Pruning should follow a definite plan. Consider the reason or purpose before cutting begins.
By making the pruning cuts in a certain order, the total number of cuts is reduced greatly. The skilled pruner first removes all dead, broken, diseased or problem limbs by cutting them at the point of origin or back to a strong lateral branch or shoot. Often, removing this material opens the canopy sufficiently so that no further pruning is necessary.
The next step in pruning is to make any training cuts needed. By cutting back lateral branches, the tree or shrub is trained to develop a desired shape, to fill in an open area caused by storm or wind damage or to keep it in bounds to fit a given area. To properly train a plant, one should understand its natural growth habit. Always avoid destroying the natural shape or growth habit when pruning unless maintaining a close watch over the plant, for after a period of time it attempts to assume the more natural growth habit.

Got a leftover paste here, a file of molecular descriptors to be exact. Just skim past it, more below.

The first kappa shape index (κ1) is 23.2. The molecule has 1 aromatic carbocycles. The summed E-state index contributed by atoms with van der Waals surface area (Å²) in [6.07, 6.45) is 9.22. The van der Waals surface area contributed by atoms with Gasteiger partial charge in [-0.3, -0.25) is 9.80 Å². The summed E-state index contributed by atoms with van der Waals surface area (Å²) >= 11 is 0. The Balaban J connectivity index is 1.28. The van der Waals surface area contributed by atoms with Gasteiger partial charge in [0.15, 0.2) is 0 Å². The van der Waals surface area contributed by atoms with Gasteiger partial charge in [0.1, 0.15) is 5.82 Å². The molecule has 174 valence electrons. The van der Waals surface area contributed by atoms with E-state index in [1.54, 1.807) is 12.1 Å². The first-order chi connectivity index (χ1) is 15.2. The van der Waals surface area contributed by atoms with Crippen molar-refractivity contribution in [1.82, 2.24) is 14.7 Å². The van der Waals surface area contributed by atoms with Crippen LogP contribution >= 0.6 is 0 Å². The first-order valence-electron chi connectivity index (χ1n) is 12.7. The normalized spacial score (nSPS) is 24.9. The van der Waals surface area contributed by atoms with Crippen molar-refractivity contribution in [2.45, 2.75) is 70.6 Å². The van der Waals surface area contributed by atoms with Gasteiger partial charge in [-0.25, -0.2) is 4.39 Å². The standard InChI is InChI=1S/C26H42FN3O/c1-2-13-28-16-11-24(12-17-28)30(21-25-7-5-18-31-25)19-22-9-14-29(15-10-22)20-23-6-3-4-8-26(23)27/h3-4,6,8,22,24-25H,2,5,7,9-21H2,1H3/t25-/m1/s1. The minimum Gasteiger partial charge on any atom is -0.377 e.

Make additional corrective prunings to eliminate weak or narrow crotches and remove the less desirable central leader where double leaders occur. After these cuts have been made, stand back and take a look at your work. Are there any other corrective pruning cuts necessary? If the amount of wood removed is considerable, further pruning may need to be delayed a year or so. Remove water sprouts unless needed to fill a hole or to shade a large limb until other branches develop.